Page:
The Indian Act, is the principal federal statute dealing with INDIAN status, local government and the management of reserve land and communal monies. The present Act was passed in 1951, but its provisions are rooted in colonial ordinances and Royal Proclamations.
The Indian Act, is the principal federal statute dealing with INDIAN status, local government and the management of reserve land and communal monies. The present Act was passed in 1951, but its provisions are rooted in colonial ordinances and Royal Proclamations. The earliest Indian legislation was directed at regulating trade with the Indians and non-Indian settlement in native territories. Prior to Confederation, laws to protect native lands were enacted in Upper and Lower Canada and in NS, NB, PEI and BC. The concept of Indian status was originally developed to determine entitlement to live in Indian reserve communities, but this changed after 1985 amendments to the Act which now treat Indian status, band membership and residency as separate issues (see NATIVE PEOPLE, LAW). The policy of the federal government is to undertake changes to the legislation in response to native initiatives.
The CONSTITUTION ACT, 1867, assigned to Parliament legislative jurisdiction over "Indians and Lands reserved for the Indians"; 2 separate powers cover status and civil rights on the one hand and Indian lands on the other. The first federal Act was passed in 1868, drawing heavily on earlier legislation of the PROVINCE OF CANADA. Subsequent legislation promoted assimilation into non-Indian society: Indian status was seen as a transitional state, protecting Indians until they became settled on the land and acquired European habits of agriculture. ENFRANCHISEMENT, first legislated in 1869, was the vehicle for assimilation, and was originally a voluntary relinquishment of Indian status. The first Indian Act, so called, was passed in 1876 and was expanded considerably over the years to promote assimilation policy. Traditional Indian practices such as the SUN DANCE and POTLATCH were officially suppressed. Enfranchisement in certain circumstances became involuntary.
During the 1970s, much public attention focused on the statutory rule that an Indian woman lost status on marriage to a non-Indian. A 1973 decision of the Supreme Court of Canada was widely criticized when it held that this rule did not discriminate against women even though Indian men kept their status if they married non-Indians (see Jeannette LAVELL). Equality provisions in the CONSTITUTION ACT, 1982, finally led government to amend these provisions. Those who had lost status through marriage were reinstated as Indians and as band members. Their children gained Indian status, but would not gain band membership for 2 years. This interval was intended to give Indian bands time to enact their own membership codes, which could exclude the children, but not their mothers. If such a code was not enacted prior to June 1987, the children gained band membership as well.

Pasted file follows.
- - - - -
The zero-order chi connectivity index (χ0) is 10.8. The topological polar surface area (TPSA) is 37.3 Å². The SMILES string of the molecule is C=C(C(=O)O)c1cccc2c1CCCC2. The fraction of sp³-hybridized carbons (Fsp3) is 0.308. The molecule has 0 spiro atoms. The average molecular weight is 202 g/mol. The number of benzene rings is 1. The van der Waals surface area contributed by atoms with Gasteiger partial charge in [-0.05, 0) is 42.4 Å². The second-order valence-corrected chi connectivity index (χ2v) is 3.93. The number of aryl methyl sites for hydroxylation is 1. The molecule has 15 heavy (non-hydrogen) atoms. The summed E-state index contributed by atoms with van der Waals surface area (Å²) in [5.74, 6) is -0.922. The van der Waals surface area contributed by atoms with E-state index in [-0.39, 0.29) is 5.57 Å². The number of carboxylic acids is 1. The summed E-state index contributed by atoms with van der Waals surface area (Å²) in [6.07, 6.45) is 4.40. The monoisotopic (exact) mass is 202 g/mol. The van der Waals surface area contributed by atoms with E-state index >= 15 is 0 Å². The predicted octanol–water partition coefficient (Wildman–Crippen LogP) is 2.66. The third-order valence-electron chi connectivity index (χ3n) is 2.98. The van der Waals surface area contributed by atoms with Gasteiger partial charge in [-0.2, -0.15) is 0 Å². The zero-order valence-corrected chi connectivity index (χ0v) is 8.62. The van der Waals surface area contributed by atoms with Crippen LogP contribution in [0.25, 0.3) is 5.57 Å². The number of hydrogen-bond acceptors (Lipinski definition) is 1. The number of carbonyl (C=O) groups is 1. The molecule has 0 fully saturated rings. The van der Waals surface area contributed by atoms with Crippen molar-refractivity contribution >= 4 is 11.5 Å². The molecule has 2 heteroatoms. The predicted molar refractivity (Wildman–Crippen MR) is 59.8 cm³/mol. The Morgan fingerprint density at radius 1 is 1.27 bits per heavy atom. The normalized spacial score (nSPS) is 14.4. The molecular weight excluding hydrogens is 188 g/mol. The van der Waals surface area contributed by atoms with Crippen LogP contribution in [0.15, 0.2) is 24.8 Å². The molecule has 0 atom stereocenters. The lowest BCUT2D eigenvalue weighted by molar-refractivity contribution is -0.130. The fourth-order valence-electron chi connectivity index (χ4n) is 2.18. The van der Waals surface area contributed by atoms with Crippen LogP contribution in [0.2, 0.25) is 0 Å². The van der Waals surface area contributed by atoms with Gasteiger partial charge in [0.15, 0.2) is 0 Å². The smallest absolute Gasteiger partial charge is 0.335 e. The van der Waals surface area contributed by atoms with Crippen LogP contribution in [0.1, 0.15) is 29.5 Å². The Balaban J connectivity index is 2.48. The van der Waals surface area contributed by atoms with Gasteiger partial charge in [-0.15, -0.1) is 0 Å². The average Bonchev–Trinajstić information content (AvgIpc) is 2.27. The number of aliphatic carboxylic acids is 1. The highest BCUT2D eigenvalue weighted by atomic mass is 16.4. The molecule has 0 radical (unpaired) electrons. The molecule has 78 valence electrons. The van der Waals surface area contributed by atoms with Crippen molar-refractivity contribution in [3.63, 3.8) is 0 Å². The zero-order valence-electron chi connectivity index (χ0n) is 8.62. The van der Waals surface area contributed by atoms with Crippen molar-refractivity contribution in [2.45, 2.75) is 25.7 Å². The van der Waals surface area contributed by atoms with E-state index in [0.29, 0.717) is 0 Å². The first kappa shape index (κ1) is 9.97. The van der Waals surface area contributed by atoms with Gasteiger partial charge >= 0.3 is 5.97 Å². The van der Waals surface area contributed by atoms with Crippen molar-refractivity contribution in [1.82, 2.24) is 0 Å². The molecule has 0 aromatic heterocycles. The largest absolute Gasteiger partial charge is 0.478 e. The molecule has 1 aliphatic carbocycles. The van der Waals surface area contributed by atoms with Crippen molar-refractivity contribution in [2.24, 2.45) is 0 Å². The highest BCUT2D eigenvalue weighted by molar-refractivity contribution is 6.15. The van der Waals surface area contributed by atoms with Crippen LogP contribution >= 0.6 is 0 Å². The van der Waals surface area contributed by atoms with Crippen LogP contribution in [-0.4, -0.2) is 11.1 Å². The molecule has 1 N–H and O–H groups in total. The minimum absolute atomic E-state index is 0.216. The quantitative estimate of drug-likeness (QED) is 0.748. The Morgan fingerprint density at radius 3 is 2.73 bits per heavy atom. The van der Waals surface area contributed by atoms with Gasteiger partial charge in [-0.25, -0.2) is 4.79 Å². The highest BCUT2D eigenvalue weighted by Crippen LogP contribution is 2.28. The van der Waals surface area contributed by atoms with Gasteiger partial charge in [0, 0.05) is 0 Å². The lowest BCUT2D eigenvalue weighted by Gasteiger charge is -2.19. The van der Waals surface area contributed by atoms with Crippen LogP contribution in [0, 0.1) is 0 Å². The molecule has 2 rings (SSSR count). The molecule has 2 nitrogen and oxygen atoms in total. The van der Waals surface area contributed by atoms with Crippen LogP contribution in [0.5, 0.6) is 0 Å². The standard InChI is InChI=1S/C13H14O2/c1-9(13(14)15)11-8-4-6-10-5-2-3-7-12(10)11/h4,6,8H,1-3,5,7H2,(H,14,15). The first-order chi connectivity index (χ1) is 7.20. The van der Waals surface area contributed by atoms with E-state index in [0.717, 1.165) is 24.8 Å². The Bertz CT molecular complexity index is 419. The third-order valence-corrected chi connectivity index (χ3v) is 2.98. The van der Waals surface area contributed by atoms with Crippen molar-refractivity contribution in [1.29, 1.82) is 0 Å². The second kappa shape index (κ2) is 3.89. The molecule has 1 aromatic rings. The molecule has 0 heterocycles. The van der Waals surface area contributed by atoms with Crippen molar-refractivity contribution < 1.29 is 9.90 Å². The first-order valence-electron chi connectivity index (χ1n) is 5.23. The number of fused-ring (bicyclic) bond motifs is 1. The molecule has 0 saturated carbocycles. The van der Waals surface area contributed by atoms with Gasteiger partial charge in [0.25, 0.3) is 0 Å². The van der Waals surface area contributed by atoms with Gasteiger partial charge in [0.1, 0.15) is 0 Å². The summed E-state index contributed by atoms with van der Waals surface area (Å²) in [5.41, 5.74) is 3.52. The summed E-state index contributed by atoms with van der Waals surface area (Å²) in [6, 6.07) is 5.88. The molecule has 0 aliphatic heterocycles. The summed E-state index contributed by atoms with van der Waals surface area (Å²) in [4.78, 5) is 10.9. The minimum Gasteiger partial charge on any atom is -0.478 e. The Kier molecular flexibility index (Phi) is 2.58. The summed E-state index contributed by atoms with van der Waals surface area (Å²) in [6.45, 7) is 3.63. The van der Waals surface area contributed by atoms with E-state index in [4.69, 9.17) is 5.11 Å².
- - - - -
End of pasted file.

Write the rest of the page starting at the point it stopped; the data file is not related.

The effect of this amendment was to increase substantially the number of status Indians in Canada, placing pressure on band budgets and their limited land resources. While the total area of Indian reserves did not change appreciably, the status population nearly doubled in the 10 years after 1985. The ability to enact a membership code remains, but persons already on a band list cannot be removed.
Constitutional challenges arising from the 1985 amendments have already been brought in cases such as Twinn (1995) and Corbiere (1993), both before the federal court of appeal as of 1996. These amendments, which also provided for greater band regulation of liquor and residency on reserves, fell short of the kind of SELF-GOVERNMENT Aboriginal people have argued for (see ABORIGINAL RIGHTS).
Further amendments to the Act in 1988 afforded bands greater powers to tax land interests in their reserves and permitted lessees to mortgage their leaseholds. The general prohibition against property on reserve as security for financing has been seen as an obstacle to economic development in many communities.
Indians remain concerned that the unilateral increase of their numbers, coupled with general government austerity and increasing involvement of provinces in Indian issues, signal a general lack of commitment to their special needs and rights. Parliament has been notably reluctant to exercise the full scope of its legislative powers over Indians, and despite acknowledged shortcomings, the Indian Act remains an essentially Victorian statute that continues to resist change. The Chrétien government (1993-2004) stated that it was prepared to abolish the Act, continuing a line of similar commitments made for over a century, but it remains unclear which laws or whose law-making powers would fill the void.
Section 88 of the Act incorporates provincial laws (treaties) that affect Indians specifically and which do not contradict the provisions of the Act. Also, provincial laws are subject to the terms of any applicable treaty, and only the federal government can override treaty rights.
R. Bartlett, The Indian Act of Canada (1980)
S. Imai and D. Hawley, The 2003 Annotated Indian Act (2003)
J. Leslie and R. Maguire, eds, Historical Development of the Indian Act (2nd ed, 1978)
S. Weaver, Making Canadian Indian Policy (1981)
J. Woodward, Native Law (1994)